In his famous 2010 Ted Talk Matt Ridley points out that a growing human population has facilitated increasing standards of living because more people means a faster growth rate of innovation. He explains that humans’ propensity to exchange means that as a society we all benefit from each other’s ideas. No single person knows how to make a pencil from scratch, but we can all benefit from pencils (and much more complex tools) because collectively we have the knowledge to produce them.
Ridley describes technological progress as a product of the collective brain — the space where our “ideas have sex.” Ideas “meet and mate” perhaps most obviously on the Internet, where the best encyclopedia in human history is crowd-sourced. This process is constant in the analog world also. The story of Microplane — a company that went from making printer parts, to woodworking tools, to kitchen gadgets and instruments for orthopedic surgeons — illustrates the innovations that come from ideas meeting and mating across entirely different industries.
Cities provide the ideal location for these meetings because they bring together people from varied industries, backgrounds, and priorities. In The Death and Life of Great American Cities, Jane Jacobs identifies four qualities that are necessary for diverse neighborhoods:
- At least two primary land uses;
- Small blocks;
- Buildings of diverse ages and types; and
- A high density of buildings and people.
These characteristics facilitate an urban environment in which people of different professions, interests and income levels come into contact with one another as they go about their daily routines. In turn, this human contact puts people in an ideal position for innovation and entrepreneurship. Sandy Ikeda describes the entrepreneur’s environment as the “action space.” Today, an action space could be in a suburban home for an entrepreneur who creates a digital product that’s sold online. While action space doesn’t necessarily need to be a place of high density, this face-to-face element remains a key part of the world’s most productive action spaces.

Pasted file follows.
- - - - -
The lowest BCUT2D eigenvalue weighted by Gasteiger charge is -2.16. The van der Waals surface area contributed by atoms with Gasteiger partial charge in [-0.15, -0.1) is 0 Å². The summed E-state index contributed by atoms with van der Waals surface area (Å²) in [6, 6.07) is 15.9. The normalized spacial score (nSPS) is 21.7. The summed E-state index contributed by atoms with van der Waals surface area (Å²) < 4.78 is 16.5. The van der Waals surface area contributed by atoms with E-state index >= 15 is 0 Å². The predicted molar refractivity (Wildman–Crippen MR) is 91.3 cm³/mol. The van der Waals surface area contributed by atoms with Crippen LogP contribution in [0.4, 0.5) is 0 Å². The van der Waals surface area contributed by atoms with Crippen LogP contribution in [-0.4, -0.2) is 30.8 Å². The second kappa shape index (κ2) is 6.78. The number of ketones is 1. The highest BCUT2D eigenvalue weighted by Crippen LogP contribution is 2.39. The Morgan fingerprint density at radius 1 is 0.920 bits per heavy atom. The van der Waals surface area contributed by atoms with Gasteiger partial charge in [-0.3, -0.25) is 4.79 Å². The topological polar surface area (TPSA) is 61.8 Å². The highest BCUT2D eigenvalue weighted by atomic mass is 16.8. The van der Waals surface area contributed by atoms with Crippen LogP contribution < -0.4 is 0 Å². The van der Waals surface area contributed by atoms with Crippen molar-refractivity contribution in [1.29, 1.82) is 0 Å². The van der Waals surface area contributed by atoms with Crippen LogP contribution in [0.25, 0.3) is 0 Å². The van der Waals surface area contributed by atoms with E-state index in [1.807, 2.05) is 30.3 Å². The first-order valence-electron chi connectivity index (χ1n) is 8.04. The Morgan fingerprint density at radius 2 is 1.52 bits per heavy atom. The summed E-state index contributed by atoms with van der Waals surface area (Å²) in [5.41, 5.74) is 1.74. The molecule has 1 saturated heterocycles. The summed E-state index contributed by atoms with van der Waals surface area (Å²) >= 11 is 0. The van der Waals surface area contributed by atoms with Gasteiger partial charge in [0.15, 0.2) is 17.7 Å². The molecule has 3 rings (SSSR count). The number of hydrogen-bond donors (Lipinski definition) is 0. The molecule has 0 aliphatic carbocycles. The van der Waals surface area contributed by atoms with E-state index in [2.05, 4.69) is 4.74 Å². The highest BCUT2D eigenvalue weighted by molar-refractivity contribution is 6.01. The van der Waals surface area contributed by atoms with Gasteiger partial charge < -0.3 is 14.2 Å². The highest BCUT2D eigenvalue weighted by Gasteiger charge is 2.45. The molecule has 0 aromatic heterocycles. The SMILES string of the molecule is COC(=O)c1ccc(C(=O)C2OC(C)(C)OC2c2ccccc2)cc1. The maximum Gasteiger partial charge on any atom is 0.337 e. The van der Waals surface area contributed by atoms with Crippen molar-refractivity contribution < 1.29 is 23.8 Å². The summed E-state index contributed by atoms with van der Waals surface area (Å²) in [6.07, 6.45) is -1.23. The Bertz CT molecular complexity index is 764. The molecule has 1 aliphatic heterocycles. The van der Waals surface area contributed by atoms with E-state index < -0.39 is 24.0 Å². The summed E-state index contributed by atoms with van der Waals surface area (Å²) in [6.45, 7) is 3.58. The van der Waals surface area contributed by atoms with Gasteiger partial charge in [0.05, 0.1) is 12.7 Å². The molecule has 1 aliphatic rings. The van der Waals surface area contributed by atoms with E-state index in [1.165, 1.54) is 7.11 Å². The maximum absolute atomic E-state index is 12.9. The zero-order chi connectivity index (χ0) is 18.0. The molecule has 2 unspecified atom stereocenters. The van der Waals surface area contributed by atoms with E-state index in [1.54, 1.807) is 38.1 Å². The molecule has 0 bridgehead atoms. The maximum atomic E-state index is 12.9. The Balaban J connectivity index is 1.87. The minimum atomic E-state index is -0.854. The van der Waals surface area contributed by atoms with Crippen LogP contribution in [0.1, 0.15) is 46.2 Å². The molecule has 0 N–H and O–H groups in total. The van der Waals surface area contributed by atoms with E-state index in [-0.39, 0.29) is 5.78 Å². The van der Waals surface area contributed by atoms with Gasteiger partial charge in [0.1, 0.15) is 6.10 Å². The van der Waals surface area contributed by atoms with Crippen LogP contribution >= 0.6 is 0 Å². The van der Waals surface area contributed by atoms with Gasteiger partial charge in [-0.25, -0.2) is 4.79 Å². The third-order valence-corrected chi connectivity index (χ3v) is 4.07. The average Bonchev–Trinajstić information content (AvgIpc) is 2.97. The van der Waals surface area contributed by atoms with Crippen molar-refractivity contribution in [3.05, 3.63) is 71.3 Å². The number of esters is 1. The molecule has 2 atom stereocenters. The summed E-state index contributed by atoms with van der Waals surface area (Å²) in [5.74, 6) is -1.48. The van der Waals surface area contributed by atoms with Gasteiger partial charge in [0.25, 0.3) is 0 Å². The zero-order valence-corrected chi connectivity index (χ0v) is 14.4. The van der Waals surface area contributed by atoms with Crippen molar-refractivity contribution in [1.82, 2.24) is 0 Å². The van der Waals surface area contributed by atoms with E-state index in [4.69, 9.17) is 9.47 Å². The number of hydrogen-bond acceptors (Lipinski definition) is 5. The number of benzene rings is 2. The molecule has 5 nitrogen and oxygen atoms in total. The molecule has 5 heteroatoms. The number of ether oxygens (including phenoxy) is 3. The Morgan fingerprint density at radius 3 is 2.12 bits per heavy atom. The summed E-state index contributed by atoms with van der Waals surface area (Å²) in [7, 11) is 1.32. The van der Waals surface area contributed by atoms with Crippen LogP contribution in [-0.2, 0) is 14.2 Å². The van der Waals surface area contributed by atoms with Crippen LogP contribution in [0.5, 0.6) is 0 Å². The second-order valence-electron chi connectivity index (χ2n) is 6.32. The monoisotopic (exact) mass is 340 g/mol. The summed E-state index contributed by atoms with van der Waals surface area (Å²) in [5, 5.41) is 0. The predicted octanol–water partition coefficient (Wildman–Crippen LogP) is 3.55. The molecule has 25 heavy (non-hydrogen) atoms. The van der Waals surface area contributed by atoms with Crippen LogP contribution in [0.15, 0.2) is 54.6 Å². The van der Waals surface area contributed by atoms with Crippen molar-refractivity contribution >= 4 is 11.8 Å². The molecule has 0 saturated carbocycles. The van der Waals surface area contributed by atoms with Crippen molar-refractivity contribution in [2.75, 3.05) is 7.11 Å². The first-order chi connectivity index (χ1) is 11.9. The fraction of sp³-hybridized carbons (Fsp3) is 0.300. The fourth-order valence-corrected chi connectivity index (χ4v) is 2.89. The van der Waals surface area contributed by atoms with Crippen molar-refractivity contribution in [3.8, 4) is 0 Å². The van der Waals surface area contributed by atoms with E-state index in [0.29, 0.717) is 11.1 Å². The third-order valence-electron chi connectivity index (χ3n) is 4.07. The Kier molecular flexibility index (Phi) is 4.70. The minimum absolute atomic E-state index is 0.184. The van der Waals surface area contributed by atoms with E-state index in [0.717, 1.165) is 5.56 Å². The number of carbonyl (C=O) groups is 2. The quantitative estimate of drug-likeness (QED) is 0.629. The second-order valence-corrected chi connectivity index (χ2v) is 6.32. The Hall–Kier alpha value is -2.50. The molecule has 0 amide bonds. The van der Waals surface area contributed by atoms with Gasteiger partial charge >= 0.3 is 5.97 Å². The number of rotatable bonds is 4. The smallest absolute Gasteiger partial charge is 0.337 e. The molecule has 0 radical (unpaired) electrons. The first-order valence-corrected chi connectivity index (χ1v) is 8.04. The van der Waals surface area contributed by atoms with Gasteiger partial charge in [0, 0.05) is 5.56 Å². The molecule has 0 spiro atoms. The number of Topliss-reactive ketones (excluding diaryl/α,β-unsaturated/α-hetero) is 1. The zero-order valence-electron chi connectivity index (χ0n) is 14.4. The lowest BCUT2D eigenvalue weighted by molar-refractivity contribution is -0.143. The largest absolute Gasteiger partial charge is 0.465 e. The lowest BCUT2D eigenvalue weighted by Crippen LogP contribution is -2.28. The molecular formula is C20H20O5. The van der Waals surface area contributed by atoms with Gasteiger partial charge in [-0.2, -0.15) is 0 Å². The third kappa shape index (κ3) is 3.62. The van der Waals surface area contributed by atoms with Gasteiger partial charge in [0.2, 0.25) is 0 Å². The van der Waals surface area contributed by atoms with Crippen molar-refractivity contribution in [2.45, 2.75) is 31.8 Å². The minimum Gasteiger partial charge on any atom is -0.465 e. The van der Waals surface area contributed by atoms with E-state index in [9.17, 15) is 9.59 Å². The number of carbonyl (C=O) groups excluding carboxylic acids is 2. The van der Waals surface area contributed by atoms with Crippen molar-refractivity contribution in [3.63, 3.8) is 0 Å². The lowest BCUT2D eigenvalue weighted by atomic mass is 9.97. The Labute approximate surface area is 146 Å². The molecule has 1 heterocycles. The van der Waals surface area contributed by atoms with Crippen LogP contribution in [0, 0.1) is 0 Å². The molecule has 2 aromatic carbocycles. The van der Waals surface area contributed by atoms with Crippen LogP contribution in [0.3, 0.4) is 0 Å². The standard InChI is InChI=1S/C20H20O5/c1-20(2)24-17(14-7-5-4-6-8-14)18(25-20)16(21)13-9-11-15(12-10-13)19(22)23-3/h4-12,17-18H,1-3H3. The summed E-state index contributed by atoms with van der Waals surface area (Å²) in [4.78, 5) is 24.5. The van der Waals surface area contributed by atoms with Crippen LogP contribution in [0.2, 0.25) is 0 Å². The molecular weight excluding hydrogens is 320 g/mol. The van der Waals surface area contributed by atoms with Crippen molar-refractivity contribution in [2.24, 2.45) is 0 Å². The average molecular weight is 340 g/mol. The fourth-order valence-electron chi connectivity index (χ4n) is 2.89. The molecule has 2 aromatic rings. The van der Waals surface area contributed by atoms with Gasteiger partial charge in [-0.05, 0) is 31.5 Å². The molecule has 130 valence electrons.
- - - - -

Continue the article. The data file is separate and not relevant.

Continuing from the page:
Firms reveal the importance of the urban action space by paying a premium to their workers who live in expensive cities. They could relocate to a less expensive place to save money on wages and rent, but their workers wouldn’t be as productive without the opportunity to innovate based on what they learn from fellow city residents within their industry and other industries. Efforts to restrict population density and city size impoverish us by reducing this potential for connectivity.
Well-known cluster economies demonstrate the importance of geographic proximity for innovation. For example, the Homebrew Computer Club played a crucial role in the development of personal computers. The group started in 1975 as an outlet for computer tinkerers. The programmers, engineers and inventors who attended the club’s early meetings would go on to revolutionize computing by taking what they learned from one another back to their companies. The club was only possible because these enthusiasts all worked for semiconductor companies that had attracted them to the Bay Area, enabling their proximity.